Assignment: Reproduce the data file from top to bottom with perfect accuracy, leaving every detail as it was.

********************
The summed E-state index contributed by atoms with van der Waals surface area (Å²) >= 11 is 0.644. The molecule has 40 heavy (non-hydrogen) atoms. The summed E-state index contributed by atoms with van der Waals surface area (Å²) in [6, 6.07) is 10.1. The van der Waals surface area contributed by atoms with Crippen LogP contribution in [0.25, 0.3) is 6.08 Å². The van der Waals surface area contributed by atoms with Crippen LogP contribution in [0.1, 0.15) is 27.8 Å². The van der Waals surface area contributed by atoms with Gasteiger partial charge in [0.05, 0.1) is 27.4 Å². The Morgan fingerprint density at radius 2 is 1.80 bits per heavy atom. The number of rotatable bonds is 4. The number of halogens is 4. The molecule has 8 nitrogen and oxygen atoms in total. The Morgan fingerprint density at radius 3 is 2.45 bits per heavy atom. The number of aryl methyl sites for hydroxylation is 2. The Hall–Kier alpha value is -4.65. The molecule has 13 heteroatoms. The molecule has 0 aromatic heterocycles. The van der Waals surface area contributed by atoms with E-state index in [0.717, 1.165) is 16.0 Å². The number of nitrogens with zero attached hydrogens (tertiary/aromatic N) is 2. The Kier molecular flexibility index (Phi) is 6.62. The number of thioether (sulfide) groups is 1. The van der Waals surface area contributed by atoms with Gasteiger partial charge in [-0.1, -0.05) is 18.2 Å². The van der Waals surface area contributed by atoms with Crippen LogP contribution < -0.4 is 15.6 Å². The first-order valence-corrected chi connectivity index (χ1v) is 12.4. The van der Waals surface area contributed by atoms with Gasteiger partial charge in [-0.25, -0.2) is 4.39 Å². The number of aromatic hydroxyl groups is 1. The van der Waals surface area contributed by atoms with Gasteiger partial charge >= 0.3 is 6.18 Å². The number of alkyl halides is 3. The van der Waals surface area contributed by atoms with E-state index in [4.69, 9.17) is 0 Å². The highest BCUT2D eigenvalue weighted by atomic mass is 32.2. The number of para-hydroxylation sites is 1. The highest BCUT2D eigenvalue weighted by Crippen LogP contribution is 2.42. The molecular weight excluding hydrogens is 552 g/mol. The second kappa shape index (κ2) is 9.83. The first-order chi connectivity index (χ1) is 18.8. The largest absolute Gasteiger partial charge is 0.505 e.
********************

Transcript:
The summed E-state index contributed by atoms with van der Waals surface area (Å²) >= 11 is 0.644. The molecule has 40 heavy (non-hydrogen) atoms. The summed E-state index contributed by atoms with van der Waals surface area (Å²) in [6, 6.07) is 10.1. The van der Waals surface area contributed by atoms with Crippen LogP contribution in [0.25, 0.3) is 6.08 Å². The van der Waals surface area contributed by atoms with Crippen LogP contribution in [0.1, 0.15) is 27.8 Å². The van der Waals surface area contributed by atoms with Gasteiger partial charge in [0.05, 0.1) is 27.4 Å². The Morgan fingerprint density at radius 2 is 1.80 bits per heavy atom. The number of rotatable bonds is 4. The number of halogens is 4. The molecule has 8 nitrogen and oxygen atoms in total. The Morgan fingerprint density at radius 3 is 2.45 bits per heavy atom. The number of aryl methyl sites for hydroxylation is 2. The Hall–Kier alpha value is -4.65. The molecule has 13 heteroatoms. The molecule has 0 aromatic heterocycles. The van der Waals surface area contributed by atoms with E-state index in [0.717, 1.165) is 16.0 Å². The number of nitrogens with zero attached hydrogens (tertiary/aromatic N) is 2. The Kier molecular flexibility index (Phi) is 6.62. The number of thioether (sulfide) groups is 1. The van der Waals surface area contributed by atoms with Gasteiger partial charge in [-0.1, -0.05) is 18.2 Å². The van der Waals surface area contributed by atoms with Crippen LogP contribution < -0.4 is 15.6 Å². The first-order valence-corrected chi connectivity index (χ1v) is 12.4. The van der Waals surface area contributed by atoms with Gasteiger partial charge in [-0.25, -0.2) is 4.39 Å². The number of aromatic hydroxyl groups is 1. The van der Waals surface area contributed by atoms with Gasteiger partial charge >= 0.3 is 6.18 Å². The number of alkyl halides is 3. The van der Waals surface area contributed by atoms with E-state index in [4.69, 9.17) is 0 Å². The highest BCUT2D eigenvalue weighted by atomic mass is 32.2. The number of para-hydroxylation sites is 1. The highest BCUT2D eigenvalue weighted by Crippen LogP contribution is 2.42. The molecular weight excluding hydrogens is 552 g/mol. The second kappa shape index (κ2) is 9.83. The first-order chi connectivity index (χ1) is 18.8. The largest absolute Gasteiger partial charge is 0.505 e.